Guide on how to train your taste buds to like healthy food

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Family eating veggies

My husband doesn’t like porridge. Even though he knows that oats lower cholesterol, he thinks that oat porridge tastes like wallpaper paste. To get him to eat this superfood, I soak the oats in water overnight and then blend them into his breakfast smoothie.

He is happy because he cannot taste them, and I’m happy because he is eating this nutritious food.

Many of the parents who come to see me want their children to eat more healthy food, but healthy food is not as tasty as junk food, so they are faced with resistance when they introduce healthy fare.

There is a way out. Read on.

Play with presentation

We first eat with our eyes, so, like I often do with the small Mukherjees, dice or slice unappealing fruit or vegetables into attractive shapes.

I also find that arranging them attractively on a plate further increases the palatability factor.

Find a reason to like it

Do your research, so you know why a certain food is good for you – this might give you an incentive to keep trying it. For example, kale is packed with fiber, vitamin C, folic, beta-carotene, calcium, and iron, as well as a multitude of phytochemicals.

Try the new food on an empty stomach

Research has shown that you’re more likely to be receptive to new or unusual food when you’re really hungry.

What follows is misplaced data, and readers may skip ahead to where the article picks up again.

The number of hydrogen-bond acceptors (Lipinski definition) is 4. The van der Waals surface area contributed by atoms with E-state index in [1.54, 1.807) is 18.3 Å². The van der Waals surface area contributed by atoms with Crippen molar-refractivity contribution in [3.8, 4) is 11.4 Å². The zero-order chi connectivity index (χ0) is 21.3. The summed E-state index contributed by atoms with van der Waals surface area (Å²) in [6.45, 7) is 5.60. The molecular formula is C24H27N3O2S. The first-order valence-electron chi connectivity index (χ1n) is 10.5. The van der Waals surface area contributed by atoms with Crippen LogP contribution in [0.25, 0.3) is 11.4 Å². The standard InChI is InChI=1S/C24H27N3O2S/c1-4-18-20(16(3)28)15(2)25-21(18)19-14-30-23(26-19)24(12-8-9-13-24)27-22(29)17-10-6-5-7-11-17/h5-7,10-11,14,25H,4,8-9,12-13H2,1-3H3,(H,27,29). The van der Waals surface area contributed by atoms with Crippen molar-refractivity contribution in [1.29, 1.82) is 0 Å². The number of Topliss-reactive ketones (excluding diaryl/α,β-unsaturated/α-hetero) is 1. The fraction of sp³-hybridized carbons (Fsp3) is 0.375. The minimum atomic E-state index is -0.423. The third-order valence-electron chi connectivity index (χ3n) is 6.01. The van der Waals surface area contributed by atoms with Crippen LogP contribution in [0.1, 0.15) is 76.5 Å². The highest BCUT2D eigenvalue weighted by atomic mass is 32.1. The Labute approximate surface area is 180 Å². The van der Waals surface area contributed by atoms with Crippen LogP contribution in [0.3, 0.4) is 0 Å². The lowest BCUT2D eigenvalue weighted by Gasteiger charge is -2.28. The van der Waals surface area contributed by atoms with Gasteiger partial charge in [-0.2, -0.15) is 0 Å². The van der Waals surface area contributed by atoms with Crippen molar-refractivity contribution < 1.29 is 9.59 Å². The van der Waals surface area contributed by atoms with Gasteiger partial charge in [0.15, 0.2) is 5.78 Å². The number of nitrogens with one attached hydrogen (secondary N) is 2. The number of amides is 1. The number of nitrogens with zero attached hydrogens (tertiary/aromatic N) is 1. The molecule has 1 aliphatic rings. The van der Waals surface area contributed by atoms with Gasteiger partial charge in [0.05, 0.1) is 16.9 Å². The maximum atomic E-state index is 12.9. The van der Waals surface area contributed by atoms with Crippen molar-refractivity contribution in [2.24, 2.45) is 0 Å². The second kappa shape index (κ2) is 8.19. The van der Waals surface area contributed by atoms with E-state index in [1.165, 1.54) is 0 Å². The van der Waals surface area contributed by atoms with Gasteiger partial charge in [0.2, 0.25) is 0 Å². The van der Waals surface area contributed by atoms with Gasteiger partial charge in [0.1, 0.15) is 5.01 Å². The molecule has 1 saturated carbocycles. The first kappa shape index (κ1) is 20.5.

Play with preparation

How you prepare some foods can have a dramatic effect on their flavor – say cooked versus raw, or roasted versus steamed. So if you can’t stand steamed spinach, mix raw spinach with sesame dressing. For many, it is the temperature, or even texture of food, rather than its flavor, that they reject.

If you don’t like avocado but you love burgers, slice some avocado over your (lean) burger. The idea is to pair a food that you like with one that you don’t.

Adding a favorite sauce or condiment to a food that is not to your taste can also help. For instance, if you don’t really like the sour taste of plain yogurt, stir in some mashed banana for dessert.

Positive association

Let’s say that you’re not that fond of cabbage, but the last time you had it, you were amongst good friends at a lively dinner party. Because you were having a good time, you actually enjoyed it more than you normally do. The positive association works wonders. Similarly, if you caramelized Brussels sprouts with a friend who loves them, there’s a chance her enjoyment of them will rub off on you. Such experiences can help you think more fondly of the healthy food in future and make you more willing to eat it.

Try, try, try again

Did you know that it can take as many as 15 attempts before a child will accept a new flavor? Thankfully, the timeline may be somewhat shorter for adults, closer to a handful of tries, so, if at first, you don’t appreciate the taste of healthy, but bitter-tasting vegetables, keep eating them until your taste buds get used to them.

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